Creative Ideas to Try on Your Next Shoot

One of my most favourite photography techniques that I employ are ones that let us capture images in ways that we can’t see with our eyes. One particular technique that I use for creating unique portraits is using long exposures or shutter drag. Portraits that are long exposure open up many creative possibilities and frequently result in “wow” moments with my clients. Utilizing the technique requires some expertise and planning; however, it’s not difficult to master once you’ve learned the fundamentals.

Here’s a listing of creative ideas for portraits using long exposure, which we’ll discuss in the following paragraphs:

The photos in this article were supplied (with consent) by photographers from Wedding Maps, a directory of the top wedding photographers as well as wedding locations.

Understand the Basics

The first step in creating striking long exposure photographs is to understand the fundamentals of motion blur and shutter speed.

Shutter Speed to Capture Motion Blur: To jog your memory The longer the your shutter, the greater motion blur that you can capture from the moving objects that appear in the image. Additionally, fastest objects will display more blur than slower ones with similar shutter speeds. In the example above, when a car is moving quickly through the scene, and the shutter speed is 1/30th could capture some part of the motion of the vehicle. If the car is moving at a slower pace, it may require an aperture speed of 1 second or more in order to get the ideal “look.” Of course, how much motion you’d like to capture will depend on the look and style of the photo.

Camera Shake The second idea to comprehend when taking long-exposure portraits is the idea for camera shake. Shake in the camera is a frequent issue that can occur when the camera isn’t kept still throughout the duration of exposure. This means that the entire image is blurred instead of limiting the blurring to the moving object. There are many methods that can be employed to reduce or eliminate camera shake. These include using a tripod and setting a slightly higher shutter speed, or employing a flash to freeze subjects.

Utilizing Flash for Freezing Motion The 3rd concept to grasp is that flash has the ability to freeze motion of the subject or objects the flash is striking. For instance photographers are able to deliberately move their cameras and cause deliberate camera shake, while also freezing their subject using flash. We’ll discuss this method later in this post.

Ideas for Long Exposure Portraits

Once we have mastered the fundamentals of portraits using long exposure, Here are six original ways to use this technique.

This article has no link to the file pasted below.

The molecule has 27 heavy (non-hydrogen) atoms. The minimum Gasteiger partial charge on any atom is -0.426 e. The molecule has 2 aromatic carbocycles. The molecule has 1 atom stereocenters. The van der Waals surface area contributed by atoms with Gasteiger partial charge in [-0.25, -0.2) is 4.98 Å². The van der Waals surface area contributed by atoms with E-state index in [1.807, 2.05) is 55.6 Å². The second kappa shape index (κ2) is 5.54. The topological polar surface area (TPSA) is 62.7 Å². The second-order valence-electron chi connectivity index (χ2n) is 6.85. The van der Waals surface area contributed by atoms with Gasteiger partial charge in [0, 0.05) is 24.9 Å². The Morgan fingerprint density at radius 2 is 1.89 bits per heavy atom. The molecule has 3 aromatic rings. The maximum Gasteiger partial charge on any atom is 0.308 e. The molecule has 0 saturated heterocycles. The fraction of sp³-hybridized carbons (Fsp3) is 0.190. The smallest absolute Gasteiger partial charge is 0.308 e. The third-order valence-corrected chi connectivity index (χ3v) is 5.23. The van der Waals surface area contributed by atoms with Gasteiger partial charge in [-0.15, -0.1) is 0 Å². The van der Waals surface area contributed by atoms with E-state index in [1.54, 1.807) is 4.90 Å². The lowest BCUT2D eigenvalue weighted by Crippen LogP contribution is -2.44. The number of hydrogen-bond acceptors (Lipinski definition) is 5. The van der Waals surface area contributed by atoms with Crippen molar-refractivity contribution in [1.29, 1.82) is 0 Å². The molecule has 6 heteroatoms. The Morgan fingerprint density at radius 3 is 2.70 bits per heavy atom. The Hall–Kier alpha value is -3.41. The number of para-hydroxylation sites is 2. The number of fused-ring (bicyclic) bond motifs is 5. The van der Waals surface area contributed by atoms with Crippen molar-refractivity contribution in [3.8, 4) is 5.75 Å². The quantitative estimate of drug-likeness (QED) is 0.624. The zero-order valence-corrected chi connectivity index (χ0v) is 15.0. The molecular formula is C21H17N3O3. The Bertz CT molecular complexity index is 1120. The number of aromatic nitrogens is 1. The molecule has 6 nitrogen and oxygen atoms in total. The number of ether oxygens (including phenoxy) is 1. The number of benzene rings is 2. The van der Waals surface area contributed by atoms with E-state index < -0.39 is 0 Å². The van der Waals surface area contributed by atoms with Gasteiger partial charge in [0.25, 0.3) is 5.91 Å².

A few innovative night photography techniques can match the appeal of capturing the movement of traffic alongside your subject. While you can capture the movement of cars in the daytime, This technique is particularly in the evening hours. The reason behind this is that cars moving produce stunning light trails when you shoot long exposure photos at night.

Tips for Capturing Long Exposure Portraits With Traffic

Larger vehicles, for example buses have more room in the frame, and may result in more forceful impacts than vehicles with smaller dimensions.

Cars that are moving through the windy roads are more interesting to look at than cars that are in straight lines.

If you’re having difficulty getting enough traffic around the location, think about making a composite photograph and capturing a plate image of your couple with no vehicles in it and then capturing a few more photos of cars that pass in the frames. After that, you can layer the images on a computer and block out any light streaks that are directly towards your subject. Learn more about how to shoot and edit photos in composites by reading the following Beginner’s Guide.

How to Make Use of Flash for Freezing Your Subjects

In terms of gear, the one speedlight with a softbox ought to be able to adequately illuminate your subjects while photographing at night. One rule you should refer to when you begin setting the power of your flash is to utilize the reverse the value of your ISO. For instance, if you have your ISO is set at 1,600, you can adjust your flash’s power at 1/16th. Naturally, additional aspects such as aperture, distance between your flash and your subject and also the speed of your shutter will affect the result However, you can begin by making any adjustments.

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